I hope I have not forgotten much of what I read this morning on the so-called Comprehensive Sexuality Education (CSE) curricular package that was recently scuttled by the Akufo-Addo cabinet, following widespread and vehement protests against the same, in an article titled “CSE in Ghana: The Truths Beyond the Misconceptions” authored by Dr. Richmond S. Ngula, a linguistics specialist (Ghanaweb.com 10/13/19). On the whole, this opinion piece is easily one of the most eloquent and instructive disquisitions produced on this very controversial subject to date. Unfortunately, even as the author himself quite pointedly notes, the problem with implementing this otherwise progressive curricular package has to do with the relatively static or regressive cultures of many a Third-World polity in Asia, Africa and the Americas, especially in the Caribbean and Latin America.
Dr. Ngula also puts his finger on the right button, when the author pointedly observes that it would take a considerable amount of time and sensitization of the general Ghanaian public, in particular our traditional rulers and the various religious communities to reach a level of optimal acceptability and acceptance of the Comprehensive Sexuality Education curricular package. As well, I unreservedly agree with the writer that the “Comprehensive” or LGBTQI – that is, the Lesbian, Gay, Bisexual, Transsexual, Queer and Intersexual – aspect of this curricular package would be better off concentrated or focused on at the Senior High School Level. The reason being that students at this academic level would be more emotionally mature and intellectually and psychologically better prepared for a comprehensive appreciation of this pedagogical package on human sexuality. The author also perspicuously underscores the fact that the overriding problem with the wholesale acceptance of this historic and factual reality of the byzantine complexity of human sexuality primarily has to do with the tangled mess of mythology that tends to becloud the ethical and cognitive terrain of many a Third-World denizen.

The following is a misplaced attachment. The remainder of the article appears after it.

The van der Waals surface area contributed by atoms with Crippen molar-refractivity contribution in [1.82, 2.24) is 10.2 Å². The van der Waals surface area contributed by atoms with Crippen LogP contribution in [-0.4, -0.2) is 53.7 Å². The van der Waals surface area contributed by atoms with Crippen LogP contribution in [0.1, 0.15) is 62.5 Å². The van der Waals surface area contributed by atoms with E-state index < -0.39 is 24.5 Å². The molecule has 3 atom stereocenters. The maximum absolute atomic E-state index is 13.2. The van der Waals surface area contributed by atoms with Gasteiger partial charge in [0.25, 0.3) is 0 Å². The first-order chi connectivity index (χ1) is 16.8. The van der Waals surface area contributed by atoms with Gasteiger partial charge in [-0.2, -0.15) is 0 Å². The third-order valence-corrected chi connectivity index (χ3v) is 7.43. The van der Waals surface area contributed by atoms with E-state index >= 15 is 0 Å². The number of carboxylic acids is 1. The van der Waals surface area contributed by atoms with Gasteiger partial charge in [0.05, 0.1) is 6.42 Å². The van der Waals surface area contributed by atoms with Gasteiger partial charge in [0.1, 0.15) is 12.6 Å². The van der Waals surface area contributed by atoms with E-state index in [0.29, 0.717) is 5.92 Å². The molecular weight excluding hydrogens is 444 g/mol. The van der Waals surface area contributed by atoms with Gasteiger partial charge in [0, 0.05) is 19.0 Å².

Where I have grave doubts about the gradualist and temporally prohibitive tack taken by Dr. Ngula is the stark fact that such deliberative approach could take several costly generations to achieve. Meanwhile, in this particular instance, the dictum that “What you don’t know would not hurt you” would definitely be inapplicable. Rather, I would very much prefer the “Einsteinian” maxim: “If you think the cost of a Comprehensive Sexuality Education is prohibitive, you just try illiteracy.” Dr. Ngula clearly recognizes this signal fact as well, except that where this writer would recommend a seismic and revolutionary paradigm-shift, as already noted, Dr. Ngula seems to prefer the more cost-ineffective gradualist approach. Well, by “Seismic Revolutionary Paradigm-Shift,” I simply mean what could aptly be described as “The Rawlings Factor.” And I mean the latter not in the more ideological and abstract sense of the term. Rather, I mean something more radical and personal, which is the prompt and immediate cooptation of Chairman Jerry John Rawlings, Ghana’s longest-reigning military strongman and the country’s most sanguinary and swashbuckling throat-cutter, as part of the implementation process.
On the latter count, it absolutely goes without saying that had a hard put Akufo-Addo Presidency shed just a couple of hundred-thousand cedis painstakingly explaining to the metaphorical Grim Reaper, precisely why a Comprehensive Sexuality Education cannot be put on hold any longer, Chairman Rawlings could almost definitely have been counted upon to immediately whip up the entire global Ghanaian community into line. And who knows, the Third-Coming of the Generalissimo of the Trokosi Nationalist Congress could very well have detonated just about the right amount of the doctor-ordered Nuclear Apocalypse. Is my uncle and his sterling team of crackerjack and visionary nation-building statesmen and stateswomen listening?
*Visit my blog at: kwameokoampaahoofe.wordpress.com Ghanaffairs
By Kwame Okoampa-Ahoofe, Jr., PhD
English Department, SUNY-Nassau
Garden City, New York
October 13, 2019
E-mail: [email protected]
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